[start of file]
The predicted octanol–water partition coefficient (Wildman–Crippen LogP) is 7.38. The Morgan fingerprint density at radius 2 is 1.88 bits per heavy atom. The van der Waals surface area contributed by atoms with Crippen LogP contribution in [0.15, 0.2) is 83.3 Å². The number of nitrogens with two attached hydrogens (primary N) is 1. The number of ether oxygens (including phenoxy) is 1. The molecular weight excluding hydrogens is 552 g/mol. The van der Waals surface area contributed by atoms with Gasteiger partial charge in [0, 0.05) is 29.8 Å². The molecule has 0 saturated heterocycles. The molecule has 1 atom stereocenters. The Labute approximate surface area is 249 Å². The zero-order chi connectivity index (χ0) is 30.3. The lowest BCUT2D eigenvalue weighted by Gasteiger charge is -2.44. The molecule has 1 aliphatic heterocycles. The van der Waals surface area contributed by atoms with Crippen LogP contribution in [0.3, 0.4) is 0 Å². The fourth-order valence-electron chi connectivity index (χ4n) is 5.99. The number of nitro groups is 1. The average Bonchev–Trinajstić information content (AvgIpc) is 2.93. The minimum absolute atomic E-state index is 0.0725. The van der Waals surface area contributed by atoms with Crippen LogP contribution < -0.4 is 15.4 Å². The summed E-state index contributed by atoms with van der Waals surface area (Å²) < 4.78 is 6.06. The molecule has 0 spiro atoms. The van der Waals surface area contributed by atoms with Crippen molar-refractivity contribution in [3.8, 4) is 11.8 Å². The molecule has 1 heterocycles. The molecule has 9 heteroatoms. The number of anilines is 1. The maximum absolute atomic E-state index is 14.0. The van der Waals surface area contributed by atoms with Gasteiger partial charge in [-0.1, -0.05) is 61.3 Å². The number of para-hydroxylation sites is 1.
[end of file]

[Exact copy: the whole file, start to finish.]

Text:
The predicted octanol–water partition coefficient (Wildman–Crippen LogP) is 7.38. The Morgan fingerprint density at radius 2 is 1.88 bits per heavy atom. The van der Waals surface area contributed by atoms with Crippen LogP contribution in [0.15, 0.2) is 83.3 Å². The number of nitrogens with two attached hydrogens (primary N) is 1. The number of ether oxygens (including phenoxy) is 1. The molecular weight excluding hydrogens is 552 g/mol. The van der Waals surface area contributed by atoms with Gasteiger partial charge in [0, 0.05) is 29.8 Å². The molecule has 0 saturated heterocycles. The molecule has 1 atom stereocenters. The Labute approximate surface area is 249 Å². The zero-order chi connectivity index (χ0) is 30.3. The lowest BCUT2D eigenvalue weighted by Gasteiger charge is -2.44. The molecule has 1 aliphatic heterocycles. The van der Waals surface area contributed by atoms with Crippen LogP contribution in [0.3, 0.4) is 0 Å². The fourth-order valence-electron chi connectivity index (χ4n) is 5.99. The number of nitro groups is 1. The average Bonchev–Trinajstić information content (AvgIpc) is 2.93. The minimum absolute atomic E-state index is 0.0725. The van der Waals surface area contributed by atoms with Crippen LogP contribution < -0.4 is 15.4 Å². The summed E-state index contributed by atoms with van der Waals surface area (Å²) < 4.78 is 6.06. The molecule has 0 spiro atoms. The van der Waals surface area contributed by atoms with Crippen molar-refractivity contribution in [3.8, 4) is 11.8 Å². The molecule has 1 heterocycles. The molecule has 9 heteroatoms. The number of anilines is 1. The maximum absolute atomic E-state index is 14.0. The van der Waals surface area contributed by atoms with Gasteiger partial charge in [-0.1, -0.05) is 61.3 Å². The number of para-hydroxylation sites is 1.